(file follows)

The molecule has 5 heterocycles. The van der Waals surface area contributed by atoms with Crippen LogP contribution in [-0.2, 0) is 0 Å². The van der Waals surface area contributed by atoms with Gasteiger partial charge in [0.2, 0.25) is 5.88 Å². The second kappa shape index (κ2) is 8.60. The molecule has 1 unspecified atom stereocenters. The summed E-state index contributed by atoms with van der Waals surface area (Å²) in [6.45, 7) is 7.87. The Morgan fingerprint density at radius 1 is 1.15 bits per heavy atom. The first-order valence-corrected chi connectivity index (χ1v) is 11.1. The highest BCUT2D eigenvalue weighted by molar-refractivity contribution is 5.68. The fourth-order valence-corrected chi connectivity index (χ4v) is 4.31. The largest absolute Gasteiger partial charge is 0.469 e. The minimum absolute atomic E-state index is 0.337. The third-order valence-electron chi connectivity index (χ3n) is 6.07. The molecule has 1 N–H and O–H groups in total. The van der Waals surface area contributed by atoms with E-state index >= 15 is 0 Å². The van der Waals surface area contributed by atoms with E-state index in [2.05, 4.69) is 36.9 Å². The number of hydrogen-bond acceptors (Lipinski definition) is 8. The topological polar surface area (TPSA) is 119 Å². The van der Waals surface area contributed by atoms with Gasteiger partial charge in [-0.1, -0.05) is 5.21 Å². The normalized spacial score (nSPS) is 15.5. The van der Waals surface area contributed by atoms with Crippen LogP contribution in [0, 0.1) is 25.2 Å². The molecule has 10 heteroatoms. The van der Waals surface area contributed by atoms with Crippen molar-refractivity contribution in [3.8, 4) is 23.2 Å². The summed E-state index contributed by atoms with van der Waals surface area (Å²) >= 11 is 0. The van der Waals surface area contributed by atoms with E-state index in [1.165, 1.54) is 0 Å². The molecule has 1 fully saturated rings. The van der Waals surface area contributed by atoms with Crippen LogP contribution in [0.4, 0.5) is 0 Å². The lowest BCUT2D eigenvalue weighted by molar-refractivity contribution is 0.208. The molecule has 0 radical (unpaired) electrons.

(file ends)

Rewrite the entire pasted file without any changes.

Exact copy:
The molecule has 5 heterocycles. The van der Waals surface area contributed by atoms with Crippen LogP contribution in [-0.2, 0) is 0 Å². The van der Waals surface area contributed by atoms with Gasteiger partial charge in [0.2, 0.25) is 5.88 Å². The second kappa shape index (κ2) is 8.60. The molecule has 1 unspecified atom stereocenters. The summed E-state index contributed by atoms with van der Waals surface area (Å²) in [6.45, 7) is 7.87. The Morgan fingerprint density at radius 1 is 1.15 bits per heavy atom. The first-order valence-corrected chi connectivity index (χ1v) is 11.1. The highest BCUT2D eigenvalue weighted by molar-refractivity contribution is 5.68. The fourth-order valence-corrected chi connectivity index (χ4v) is 4.31. The largest absolute Gasteiger partial charge is 0.469 e. The minimum absolute atomic E-state index is 0.337. The third-order valence-electron chi connectivity index (χ3n) is 6.07. The molecule has 1 N–H and O–H groups in total. The van der Waals surface area contributed by atoms with E-state index >= 15 is 0 Å². The van der Waals surface area contributed by atoms with E-state index in [2.05, 4.69) is 36.9 Å². The number of hydrogen-bond acceptors (Lipinski definition) is 8. The topological polar surface area (TPSA) is 119 Å². The van der Waals surface area contributed by atoms with Gasteiger partial charge in [-0.1, -0.05) is 5.21 Å². The normalized spacial score (nSPS) is 15.5. The van der Waals surface area contributed by atoms with Crippen LogP contribution in [0, 0.1) is 25.2 Å². The molecule has 10 heteroatoms. The van der Waals surface area contributed by atoms with Crippen molar-refractivity contribution in [3.8, 4) is 23.2 Å². The summed E-state index contributed by atoms with van der Waals surface area (Å²) >= 11 is 0. The van der Waals surface area contributed by atoms with E-state index in [1.165, 1.54) is 0 Å². The molecule has 1 fully saturated rings. The van der Waals surface area contributed by atoms with Crippen LogP contribution in [0.4, 0.5) is 0 Å². The lowest BCUT2D eigenvalue weighted by molar-refractivity contribution is 0.208. The molecule has 0 radical (unpaired) electrons.